Even with his popularity among voters, Obama could not give Clinton a good rub. His good mojo just would not rub off on her, and if anything it tarnished him. Its the equivalent of The Rock being unable to get his cousin cheers. This was due to Clinton's massive popularity deficit.
I have also heard that we learned that conventions, debates, endorsements, defections, missteps, commercials, ground games, and surrogates do not matter. Sure, endorsements help, but at some point, they loose power. Yes, I respect Morgan Freeman's opinion, his knowledge and experience. Yet, my personal distaste of the candidate he endorsed did not sway me. Yes, he is a great actor, he is a very intelligent gentleman, his words of reassurance, his reasoning and statements about Clinton came from his heart, and he believed everything he said, and that resonated with many people. For others, it was nothing more than the typical pro-Clinton ad, with Mr. Freeman narrating, and giving his endorsement. Bill Maher, endorsed and took the same path as many online supporters took, and unlike Mr. Freeman, he has tarnished himself.
Now, the exit polling is truly and oddity. The fact of the matter is the UN uses exit polling to determine just how many shenanigans are occurring in a given election. If there is a great enough discrepancy between the actual vote numbers and exit polling, it sends up all kinds of red flags, and probably a few neon signs screaming something is wrong here. We say this in the primaries in many states, and of course we have the Wikileaks emails, rumors, and the fact that several people resigned from the DNC.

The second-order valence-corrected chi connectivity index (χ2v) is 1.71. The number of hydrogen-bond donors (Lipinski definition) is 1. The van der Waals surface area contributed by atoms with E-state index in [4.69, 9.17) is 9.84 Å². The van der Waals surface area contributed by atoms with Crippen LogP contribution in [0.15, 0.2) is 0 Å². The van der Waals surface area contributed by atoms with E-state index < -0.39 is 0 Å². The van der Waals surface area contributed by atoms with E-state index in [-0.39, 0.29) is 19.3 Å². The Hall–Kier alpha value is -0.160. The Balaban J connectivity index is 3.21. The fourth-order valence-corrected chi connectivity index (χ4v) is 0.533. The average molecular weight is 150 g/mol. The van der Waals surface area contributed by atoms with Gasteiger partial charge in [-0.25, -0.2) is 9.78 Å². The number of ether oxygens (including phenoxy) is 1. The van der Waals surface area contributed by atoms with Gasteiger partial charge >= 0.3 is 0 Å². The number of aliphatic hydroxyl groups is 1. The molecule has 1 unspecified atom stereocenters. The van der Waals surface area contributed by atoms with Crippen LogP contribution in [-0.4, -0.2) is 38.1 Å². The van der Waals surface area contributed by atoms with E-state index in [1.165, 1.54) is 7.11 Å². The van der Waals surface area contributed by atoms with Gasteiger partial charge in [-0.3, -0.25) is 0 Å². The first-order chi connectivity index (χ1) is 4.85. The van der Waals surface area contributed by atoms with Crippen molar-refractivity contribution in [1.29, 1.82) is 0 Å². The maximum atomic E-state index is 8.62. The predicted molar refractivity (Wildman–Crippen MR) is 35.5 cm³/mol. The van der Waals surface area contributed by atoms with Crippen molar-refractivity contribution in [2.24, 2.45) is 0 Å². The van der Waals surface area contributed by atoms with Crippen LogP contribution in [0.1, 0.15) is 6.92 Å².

The “blue wall,” of Democratic voters, people like me who always, and without fail voted blue no matter who... We became enraged by what we saw and heard during the primaries and the convention. Speaking of which, there were protests not covered by the media, there were staged walk outs, protesters chanting “no more war,” while the Democratic Party pretended nothing was wrong, and nothing was happening, while killing the lights on protesters and shouting them down. Rumors and tales of section leaders being texted counter chants. Yet the Party itself claimed that there was nothing to see, everything was okay. This denial only further inflamed the agitation of the people within their base.
Ultimately Clinton did not have the required delegates to outright win the nomination, even with the rumors of rigging. It came down to the super-delegates, who ignored petitions, letters, emails, phone calls, and many of their personal visits, with many saying they knew better than the people, and that they would do what they wanted to do. Clinton running a better campaign is moot. Yes, Clinton had more votes in the primaries, had a lead in delegates as well. Yet, the super-delegates ignored the protesters, ignored letters, emails, faxes, voice mails, the potential of scandals, and people saying they would not vote for Clinton. They played a numbers game, and they lost. Clinton was viewed by many as a flawed candidate, the fear tactics swayed some voters to hold their nose and vote for her, but it left many apathetic, a given trend in any election. Only this time, it was more severe, Clinton was unable to inspire people.
Due to her personality, her baggage, voter resentment, and the choice of a conservative democrat as her running mate, it turned many younger people off to politics this cycle. In their mind her priorities were not their priorities. At the time she chose Kaine, a super-delegate himself, she started placing nails in the coffin of her campaign. It also cemented the stances of some potential voters. If anything her campaign managed to flip the script, rather than the GOP running headlong off the right cliff, the DNC wounded itself severely.